When first starting up a business, excitement is around every corner, and the will to go above and beyond is a must in order to attract and retain customers and lifelong employees. But what happens when you’ve achieved all of this?
“I think all business owners get tired of their business at some point,” says Warren Wright, founder and CEO of Second Wave Learning.
What Wright means is that after a while, business owners start to lose sight of the big picture and focus on the day-to-day tasks at hand. And for Wright, a way to reignite that passion for your business is by appealing to the younger generations: millennials and Generation Z.
“A fresh way to view your business is through the eyes of younger customers,” he says. “They could be a catalyst to reenergizing how owners operate their business.”
Baby boomers in particular, and in some sense Generation X, according to Wright, are very consistent and fall in love with brands easily. If you have baby boomer customers, you have customers for life. Younger generations might fall in love with a brand at first, but it’s unlikely to last, and Wright says it’s hard to continuously establish a brand that can attract them. Overall, while you may be looking for ways to be enthusiastic about your business again, it’s also essential to keep up with the next generations. If businesses don’t have the ability to keep up with what the generational trends are, Wright says they will be out of business. With over 100 million millennial and Gen Zers out there, you can’t afford to ignore that big of a customer base.
So, start up your entrepreneurial engines. Here are some ways to get back in the game and revamp your practices.
As Told to Abby Patterson
If you are a business owner, have a conversation with these generations. They are the customer you are looking for, why not go straight to the source? Simply ask these customers, how would we energize this business? They will have all of these crazy ideas for you.
You can even do a little contest with it. Throughout my career, I’ve done consulting for MTV, VH1 and Nickelodeon. When we hired on new millennial staff, we had what we called a Hackathon. We got them a case of beer and order in pizzas, and starting at midnight, they had to come up with a solution to whatever task was at hand by 6 a.m. Now, it doesn’t have to be that extreme. You could hold it over a lunch, even. The point is that you are tasking these Millennial and Gen Zers with helping you find ways to appeal more to their demographic.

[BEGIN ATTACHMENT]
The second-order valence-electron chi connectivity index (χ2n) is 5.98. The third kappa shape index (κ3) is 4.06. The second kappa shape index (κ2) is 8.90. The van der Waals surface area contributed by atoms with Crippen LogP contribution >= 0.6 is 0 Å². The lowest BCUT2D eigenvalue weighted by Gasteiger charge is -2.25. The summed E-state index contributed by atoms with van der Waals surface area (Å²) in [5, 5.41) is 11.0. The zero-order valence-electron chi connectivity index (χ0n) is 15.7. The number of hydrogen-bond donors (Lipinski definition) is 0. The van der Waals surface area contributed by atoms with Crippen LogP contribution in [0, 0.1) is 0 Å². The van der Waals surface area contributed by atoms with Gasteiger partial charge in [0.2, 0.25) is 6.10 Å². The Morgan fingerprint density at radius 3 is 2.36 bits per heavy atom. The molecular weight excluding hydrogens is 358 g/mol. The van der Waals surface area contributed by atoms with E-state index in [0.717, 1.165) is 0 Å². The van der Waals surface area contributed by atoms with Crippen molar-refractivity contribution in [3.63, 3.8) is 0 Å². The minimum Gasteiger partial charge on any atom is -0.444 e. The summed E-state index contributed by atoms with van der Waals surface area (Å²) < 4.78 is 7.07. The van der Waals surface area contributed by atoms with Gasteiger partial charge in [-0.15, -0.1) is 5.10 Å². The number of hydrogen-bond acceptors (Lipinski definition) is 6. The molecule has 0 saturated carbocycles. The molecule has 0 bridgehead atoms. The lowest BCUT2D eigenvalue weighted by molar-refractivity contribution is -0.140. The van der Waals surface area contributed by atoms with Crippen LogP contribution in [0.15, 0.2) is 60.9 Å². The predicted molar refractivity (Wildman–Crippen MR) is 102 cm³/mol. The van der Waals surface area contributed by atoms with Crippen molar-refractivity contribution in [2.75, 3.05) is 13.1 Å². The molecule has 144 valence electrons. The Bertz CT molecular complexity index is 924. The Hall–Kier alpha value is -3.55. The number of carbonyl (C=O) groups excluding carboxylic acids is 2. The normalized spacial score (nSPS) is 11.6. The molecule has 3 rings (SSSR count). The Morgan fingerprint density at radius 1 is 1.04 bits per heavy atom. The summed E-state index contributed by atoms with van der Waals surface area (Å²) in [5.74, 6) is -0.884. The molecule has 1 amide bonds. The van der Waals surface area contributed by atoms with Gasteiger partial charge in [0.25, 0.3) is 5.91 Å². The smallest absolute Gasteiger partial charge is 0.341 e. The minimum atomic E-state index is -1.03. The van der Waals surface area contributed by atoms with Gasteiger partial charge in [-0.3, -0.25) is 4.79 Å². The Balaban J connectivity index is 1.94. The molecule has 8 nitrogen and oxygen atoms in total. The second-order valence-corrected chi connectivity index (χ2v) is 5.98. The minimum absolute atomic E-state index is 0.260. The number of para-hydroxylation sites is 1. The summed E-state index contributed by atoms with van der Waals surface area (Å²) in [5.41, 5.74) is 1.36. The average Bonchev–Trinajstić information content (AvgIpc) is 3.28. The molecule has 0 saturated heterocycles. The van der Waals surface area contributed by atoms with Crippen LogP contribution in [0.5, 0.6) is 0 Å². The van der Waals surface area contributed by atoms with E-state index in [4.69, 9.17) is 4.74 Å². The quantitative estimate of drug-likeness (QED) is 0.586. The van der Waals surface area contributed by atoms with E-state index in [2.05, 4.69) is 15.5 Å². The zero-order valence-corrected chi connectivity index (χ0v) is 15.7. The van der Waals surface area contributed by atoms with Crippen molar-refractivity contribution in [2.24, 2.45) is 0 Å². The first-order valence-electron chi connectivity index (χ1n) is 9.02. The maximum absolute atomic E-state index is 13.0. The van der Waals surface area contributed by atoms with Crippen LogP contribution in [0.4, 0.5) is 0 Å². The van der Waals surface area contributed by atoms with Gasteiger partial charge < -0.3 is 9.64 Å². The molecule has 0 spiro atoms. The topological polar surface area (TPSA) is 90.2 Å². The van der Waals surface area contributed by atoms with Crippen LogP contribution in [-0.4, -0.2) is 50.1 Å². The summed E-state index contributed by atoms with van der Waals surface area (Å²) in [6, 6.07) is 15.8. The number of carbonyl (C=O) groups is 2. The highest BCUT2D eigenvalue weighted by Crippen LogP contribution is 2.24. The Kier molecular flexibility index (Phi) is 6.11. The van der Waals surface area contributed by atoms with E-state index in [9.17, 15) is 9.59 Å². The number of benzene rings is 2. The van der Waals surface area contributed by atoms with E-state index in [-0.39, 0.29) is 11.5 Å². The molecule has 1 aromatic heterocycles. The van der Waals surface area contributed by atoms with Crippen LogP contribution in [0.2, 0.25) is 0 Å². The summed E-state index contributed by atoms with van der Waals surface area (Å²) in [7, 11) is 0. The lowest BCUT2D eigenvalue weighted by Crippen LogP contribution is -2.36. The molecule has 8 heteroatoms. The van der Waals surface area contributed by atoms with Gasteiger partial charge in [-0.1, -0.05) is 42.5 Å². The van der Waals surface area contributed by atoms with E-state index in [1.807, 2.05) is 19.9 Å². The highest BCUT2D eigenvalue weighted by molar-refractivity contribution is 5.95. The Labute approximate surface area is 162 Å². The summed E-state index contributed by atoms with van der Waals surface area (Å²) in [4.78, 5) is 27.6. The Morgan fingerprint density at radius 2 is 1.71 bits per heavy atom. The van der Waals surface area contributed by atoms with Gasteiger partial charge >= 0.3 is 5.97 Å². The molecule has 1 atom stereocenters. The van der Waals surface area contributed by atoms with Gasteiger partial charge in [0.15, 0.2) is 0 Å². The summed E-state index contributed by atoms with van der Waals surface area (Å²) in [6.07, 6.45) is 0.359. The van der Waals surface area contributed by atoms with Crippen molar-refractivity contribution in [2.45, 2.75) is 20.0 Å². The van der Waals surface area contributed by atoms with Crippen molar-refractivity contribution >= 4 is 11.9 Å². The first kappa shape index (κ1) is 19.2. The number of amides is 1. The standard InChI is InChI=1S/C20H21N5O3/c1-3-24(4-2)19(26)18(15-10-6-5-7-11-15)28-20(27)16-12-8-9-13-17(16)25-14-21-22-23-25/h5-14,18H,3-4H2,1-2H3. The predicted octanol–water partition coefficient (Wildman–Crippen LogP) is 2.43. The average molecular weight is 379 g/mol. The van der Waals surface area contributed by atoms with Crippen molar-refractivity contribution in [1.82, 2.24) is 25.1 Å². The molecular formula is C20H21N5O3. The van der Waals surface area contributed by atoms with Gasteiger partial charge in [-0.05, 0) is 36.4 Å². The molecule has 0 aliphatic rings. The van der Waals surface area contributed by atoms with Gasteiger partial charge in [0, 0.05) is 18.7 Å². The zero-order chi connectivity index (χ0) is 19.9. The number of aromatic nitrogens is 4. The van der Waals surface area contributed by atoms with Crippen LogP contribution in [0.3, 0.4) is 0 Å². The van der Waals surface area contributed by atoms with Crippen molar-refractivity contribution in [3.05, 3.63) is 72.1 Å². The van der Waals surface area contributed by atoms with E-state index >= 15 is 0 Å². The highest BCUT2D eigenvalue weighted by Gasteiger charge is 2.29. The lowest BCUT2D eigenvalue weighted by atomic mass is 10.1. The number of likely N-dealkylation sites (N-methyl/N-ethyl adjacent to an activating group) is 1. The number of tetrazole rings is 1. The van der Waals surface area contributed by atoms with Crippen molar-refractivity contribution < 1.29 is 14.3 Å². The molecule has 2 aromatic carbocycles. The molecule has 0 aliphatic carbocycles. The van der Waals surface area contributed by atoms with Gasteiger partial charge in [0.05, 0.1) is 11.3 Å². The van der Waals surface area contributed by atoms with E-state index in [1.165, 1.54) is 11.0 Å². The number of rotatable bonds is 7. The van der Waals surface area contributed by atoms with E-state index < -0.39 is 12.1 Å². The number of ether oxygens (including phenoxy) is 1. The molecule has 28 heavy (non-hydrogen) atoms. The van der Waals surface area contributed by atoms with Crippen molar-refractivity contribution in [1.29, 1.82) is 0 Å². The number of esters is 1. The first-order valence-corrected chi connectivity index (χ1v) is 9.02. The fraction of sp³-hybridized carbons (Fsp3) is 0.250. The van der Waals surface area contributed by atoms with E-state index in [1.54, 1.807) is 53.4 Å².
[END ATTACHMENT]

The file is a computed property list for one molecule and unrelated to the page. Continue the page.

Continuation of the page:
Associate your shop with fun. The best way to do this is through social media. For Millennials and Gen Z, the biggest platforms to focus on are Instagram, YouTube, and now TikTok.
For example, you could shoot a quick, four-second TikTok completing an oil change service and add fun effects. If I had a lube place, I would hire people, or even use my young staff, and pay them to shoot TikTok videos. If you associate your shop with a fun place, it will be very effective.
Show them a day in the life. It’s not about a written message anymore like it was back in the day. It’s all about pictures and video. It’s like showcasing your shop on a reality TV show. If you want to sell more stuff and make it interesting, you have to show what you do.
I did consulting for a company that makes RVs in Indiana, and its largest manufacturer in the world. One of the biggest things that have worked for them is using Instagram to show their product, aka an RV, but show them at the Grand Canyon or driving across the plains of the Midwest, for example. They’re not just selling the RV, they are selling the experience. Millennials and Gen Z buy experience, not products.
Let’s say you’re selling custom tires, for example. Get a high-resolution photo of a vehicle driving around with the tire tow, showing the customer that they can have this experience, too. It’s important to stand apart from competitors and advertise in a way that’s unique and compelling to these younger generations.
Provide an authentic experience. Millennials and Gen Z are attracted to authentic brands. The brand is what it says it is and the experience is exactly what they say it is. This is perhaps the biggest difference between Gen X and these younger generations. Marketing campaigns were huge back in the day, but younger generations are more in tune with a company’s overall message. It’s how they identify an organization. Authenticity is essential in buying products and services. Younger generations expect this. Gen X goes by the transaction. They just want the best deal. But millennials and Gen Zers are looking for purpose.